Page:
The watchmaking industry is a fiercely competitive place. Most designers don’t have the freedom to create watches according to their muse. They have to adhere to a brand’s DNA as well as take direction from the marketing department. These restrictions can make a designer cringe and feel constrained. Not so for Chuck Davidson, a designer responsible for watches such as the Corum Fossil and Concord ANTIBES, which got accepted into the Cooper Hewitt Museum, the Smithsonian Institution’s National Museum of Design. Davidson relishes the challenge, and, in fact, believes a marketing plan can inspire creativity as well as lead to more success.
At the young age of 20, Davidson graduated from the prestigious L.A. Art Center College and immediately went to work as a designer/art director at the ad agency N.W. Ayer. Over the years he worked on such accounts as Chrysler, Piaget, Movado, Corum, AT&T, DuPont, Vivid, Thai Airways, DeBeers and Rand Diamonds. Until recently, he’s been the Creative Director of Citizen Watch Co.
A boundless trove of ideas, Davidson thrives on coming up with the original, often by juxtaposing unusual fusions. For example, he’s the guy who convinced DeBeers that diamonds are more than forever, pairing them with a Levi’s jacket to fasten the cuffs. And then he placed diamond earrings and a diamond ring on a baby for Vivid diamonds. Both diamond campaigns were extremely successful. Davidson’s also the man responsible for re-launching Movado’s Museum watch around the idea “The Art of Performance”, which gave a new life and (huge) audience to the model through communicating its history and special place in the market.
Having this unusual background gave Davidson a perspective from both sides of the fence. Putting together his interest in horology and paleontology, he made a fossil clock for his own enjoyment. Davidson’s genius attracted the late Gedalio Grinberg, the former president of the North American Watch Corporation, which represented Piaget and Corum in the United States. He saw the clock and was knocked out, commissioning Davidson to create some prototypes for a new watch collection, which became the Corum Fossil watch. It was the first time the company had used an American designer.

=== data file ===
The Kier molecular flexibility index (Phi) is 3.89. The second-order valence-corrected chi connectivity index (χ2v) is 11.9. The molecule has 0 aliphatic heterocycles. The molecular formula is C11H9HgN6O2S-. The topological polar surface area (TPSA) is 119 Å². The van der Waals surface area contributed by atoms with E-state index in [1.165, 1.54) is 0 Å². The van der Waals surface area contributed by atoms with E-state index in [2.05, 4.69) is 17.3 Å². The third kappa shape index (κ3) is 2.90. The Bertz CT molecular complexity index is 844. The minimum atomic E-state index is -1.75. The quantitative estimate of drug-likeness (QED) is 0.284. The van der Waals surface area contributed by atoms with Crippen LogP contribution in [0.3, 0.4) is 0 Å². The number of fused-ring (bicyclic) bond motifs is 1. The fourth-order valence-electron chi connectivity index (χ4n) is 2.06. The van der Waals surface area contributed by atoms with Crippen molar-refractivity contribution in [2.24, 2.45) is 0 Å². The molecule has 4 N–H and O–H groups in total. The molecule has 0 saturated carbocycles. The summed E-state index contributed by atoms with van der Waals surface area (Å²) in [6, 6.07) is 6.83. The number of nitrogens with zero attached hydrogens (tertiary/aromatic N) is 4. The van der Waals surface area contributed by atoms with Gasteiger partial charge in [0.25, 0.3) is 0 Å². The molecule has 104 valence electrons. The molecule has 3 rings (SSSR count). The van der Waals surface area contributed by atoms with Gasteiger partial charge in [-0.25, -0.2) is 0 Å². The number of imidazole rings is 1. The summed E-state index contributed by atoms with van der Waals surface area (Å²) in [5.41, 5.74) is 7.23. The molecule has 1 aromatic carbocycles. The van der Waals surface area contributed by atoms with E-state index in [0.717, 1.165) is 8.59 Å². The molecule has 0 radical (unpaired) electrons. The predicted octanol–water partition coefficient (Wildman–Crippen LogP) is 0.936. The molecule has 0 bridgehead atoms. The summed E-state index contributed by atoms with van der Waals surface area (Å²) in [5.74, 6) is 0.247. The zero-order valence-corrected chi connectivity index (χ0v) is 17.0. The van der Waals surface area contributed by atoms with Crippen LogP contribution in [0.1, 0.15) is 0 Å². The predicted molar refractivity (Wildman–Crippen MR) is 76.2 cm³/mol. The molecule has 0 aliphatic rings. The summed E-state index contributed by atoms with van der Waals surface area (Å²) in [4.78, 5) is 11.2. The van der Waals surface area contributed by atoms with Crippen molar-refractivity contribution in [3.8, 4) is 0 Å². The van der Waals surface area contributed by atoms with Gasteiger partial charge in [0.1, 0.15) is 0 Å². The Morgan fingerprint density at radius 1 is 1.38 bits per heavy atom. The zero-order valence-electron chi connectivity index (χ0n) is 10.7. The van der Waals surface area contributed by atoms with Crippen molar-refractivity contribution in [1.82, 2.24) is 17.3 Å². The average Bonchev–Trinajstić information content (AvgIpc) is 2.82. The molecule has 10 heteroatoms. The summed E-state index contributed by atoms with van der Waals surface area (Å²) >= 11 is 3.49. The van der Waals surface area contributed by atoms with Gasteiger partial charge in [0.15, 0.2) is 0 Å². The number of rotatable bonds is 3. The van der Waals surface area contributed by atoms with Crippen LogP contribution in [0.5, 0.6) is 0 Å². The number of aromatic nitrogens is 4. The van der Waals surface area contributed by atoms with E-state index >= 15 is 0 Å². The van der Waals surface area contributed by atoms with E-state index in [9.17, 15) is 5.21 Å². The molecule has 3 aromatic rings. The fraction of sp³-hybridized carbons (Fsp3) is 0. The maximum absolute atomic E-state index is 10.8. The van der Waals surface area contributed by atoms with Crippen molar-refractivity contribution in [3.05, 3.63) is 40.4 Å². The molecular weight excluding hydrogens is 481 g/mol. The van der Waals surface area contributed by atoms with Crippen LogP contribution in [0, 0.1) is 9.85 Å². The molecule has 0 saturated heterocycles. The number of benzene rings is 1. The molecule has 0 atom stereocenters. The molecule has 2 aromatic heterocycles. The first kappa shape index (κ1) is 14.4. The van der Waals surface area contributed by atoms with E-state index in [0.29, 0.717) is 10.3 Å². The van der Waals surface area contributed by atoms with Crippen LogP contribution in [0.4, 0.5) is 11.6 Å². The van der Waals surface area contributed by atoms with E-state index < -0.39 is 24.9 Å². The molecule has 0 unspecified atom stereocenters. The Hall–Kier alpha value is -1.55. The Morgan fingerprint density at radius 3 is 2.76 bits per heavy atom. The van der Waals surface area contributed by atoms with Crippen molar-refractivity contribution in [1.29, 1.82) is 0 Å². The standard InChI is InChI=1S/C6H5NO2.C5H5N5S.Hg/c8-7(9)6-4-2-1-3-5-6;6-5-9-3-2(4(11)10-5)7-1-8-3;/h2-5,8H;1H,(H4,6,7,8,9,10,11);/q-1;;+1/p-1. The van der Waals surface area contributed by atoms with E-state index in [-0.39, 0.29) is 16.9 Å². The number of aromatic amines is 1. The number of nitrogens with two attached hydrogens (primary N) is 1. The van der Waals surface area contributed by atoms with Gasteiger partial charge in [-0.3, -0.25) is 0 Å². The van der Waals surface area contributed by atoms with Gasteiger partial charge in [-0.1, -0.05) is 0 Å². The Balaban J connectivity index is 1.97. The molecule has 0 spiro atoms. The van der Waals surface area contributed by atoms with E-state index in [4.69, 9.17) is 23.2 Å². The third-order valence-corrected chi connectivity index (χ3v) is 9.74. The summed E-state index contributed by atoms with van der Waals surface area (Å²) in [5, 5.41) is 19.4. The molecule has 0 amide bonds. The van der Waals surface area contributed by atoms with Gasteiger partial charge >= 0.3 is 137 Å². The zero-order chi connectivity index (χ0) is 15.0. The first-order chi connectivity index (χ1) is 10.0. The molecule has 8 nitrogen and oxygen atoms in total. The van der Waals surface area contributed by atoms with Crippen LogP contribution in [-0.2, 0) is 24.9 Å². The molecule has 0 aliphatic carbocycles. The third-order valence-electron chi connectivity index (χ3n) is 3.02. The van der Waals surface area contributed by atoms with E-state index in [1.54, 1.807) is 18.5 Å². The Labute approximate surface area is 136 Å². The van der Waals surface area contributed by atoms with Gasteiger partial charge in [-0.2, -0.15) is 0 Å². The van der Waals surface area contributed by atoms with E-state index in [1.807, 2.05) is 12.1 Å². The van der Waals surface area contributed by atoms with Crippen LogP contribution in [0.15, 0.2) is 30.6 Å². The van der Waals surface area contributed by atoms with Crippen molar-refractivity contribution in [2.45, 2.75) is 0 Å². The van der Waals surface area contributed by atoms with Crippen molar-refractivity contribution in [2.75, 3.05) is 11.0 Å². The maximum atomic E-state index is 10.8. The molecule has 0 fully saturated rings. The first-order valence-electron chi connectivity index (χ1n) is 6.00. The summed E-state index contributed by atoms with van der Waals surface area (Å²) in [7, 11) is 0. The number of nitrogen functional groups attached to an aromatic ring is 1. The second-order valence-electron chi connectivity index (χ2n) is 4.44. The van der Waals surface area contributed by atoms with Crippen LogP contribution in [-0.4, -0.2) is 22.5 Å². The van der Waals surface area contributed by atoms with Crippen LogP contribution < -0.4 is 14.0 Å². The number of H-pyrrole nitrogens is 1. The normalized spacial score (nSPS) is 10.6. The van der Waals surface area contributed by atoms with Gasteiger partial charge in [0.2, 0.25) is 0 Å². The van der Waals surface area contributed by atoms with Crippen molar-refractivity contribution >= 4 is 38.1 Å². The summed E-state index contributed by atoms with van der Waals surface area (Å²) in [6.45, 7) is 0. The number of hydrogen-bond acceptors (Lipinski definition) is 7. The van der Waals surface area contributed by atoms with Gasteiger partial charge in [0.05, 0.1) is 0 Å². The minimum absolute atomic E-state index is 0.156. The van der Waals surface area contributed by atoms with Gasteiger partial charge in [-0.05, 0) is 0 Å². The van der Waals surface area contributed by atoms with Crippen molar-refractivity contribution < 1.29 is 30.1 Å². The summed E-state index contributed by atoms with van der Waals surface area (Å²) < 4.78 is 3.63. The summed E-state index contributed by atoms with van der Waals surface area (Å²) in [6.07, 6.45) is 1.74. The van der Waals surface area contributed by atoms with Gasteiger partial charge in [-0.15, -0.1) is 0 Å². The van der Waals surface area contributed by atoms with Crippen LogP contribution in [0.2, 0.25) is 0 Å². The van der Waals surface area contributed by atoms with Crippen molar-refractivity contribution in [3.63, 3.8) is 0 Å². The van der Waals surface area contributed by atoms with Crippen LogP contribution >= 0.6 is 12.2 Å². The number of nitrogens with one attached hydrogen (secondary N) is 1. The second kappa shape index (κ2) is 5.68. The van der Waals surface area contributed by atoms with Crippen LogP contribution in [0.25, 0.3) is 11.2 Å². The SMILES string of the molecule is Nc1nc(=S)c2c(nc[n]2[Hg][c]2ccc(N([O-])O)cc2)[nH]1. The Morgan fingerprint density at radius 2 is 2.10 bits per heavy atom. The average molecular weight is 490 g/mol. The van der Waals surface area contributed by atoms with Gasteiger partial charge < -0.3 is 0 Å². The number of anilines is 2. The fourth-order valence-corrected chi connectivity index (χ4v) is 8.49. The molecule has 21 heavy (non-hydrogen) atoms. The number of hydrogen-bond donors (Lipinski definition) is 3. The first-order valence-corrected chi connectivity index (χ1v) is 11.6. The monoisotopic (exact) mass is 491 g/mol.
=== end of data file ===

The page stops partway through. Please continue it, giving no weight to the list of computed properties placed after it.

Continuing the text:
Davidson has many watch designs to his name, including the Corum QUO VADIS, ARABIAN WATCH and diamond watches for jeweler Beaudry. It doesn’t matter to Davidson whether it’s a quartz or mechanical movement. To him it all comes down to the design.
According to Davidson, the only thing that differentiates a product in the marketplace is design. It’s that aspect that gives you an edge and enables a company to compete on a higher level. The best designs communicate on a primal level, and, as a result, appeal to a large group of people. Marketing’s strategy can drive the design or a strong design can lead the marketing strategy.
Davidson explains that certain designs appeal to particular demographics. In the luxury market, consumers prefer more conservative designs. It’s a safer way to associate with the fashionable people and make an investment of significant cash. Take, for example, a Rolex or a Cartier Santos. In a conservative environment or for a conservative person, these designs give a sense of security. You have to be bolder to wear say a Graham or Linde Werdelin.
At the lower end, people are more willing to experiment and take chances. If the product goes off trend or doesn’t fit someone’s style, it’s not a big deal because a lot of cash wasn’t spent.
In the world of Chuck Davidson business melds with creativity. In our exclusive video, Davidson gives more insight into his unique vision.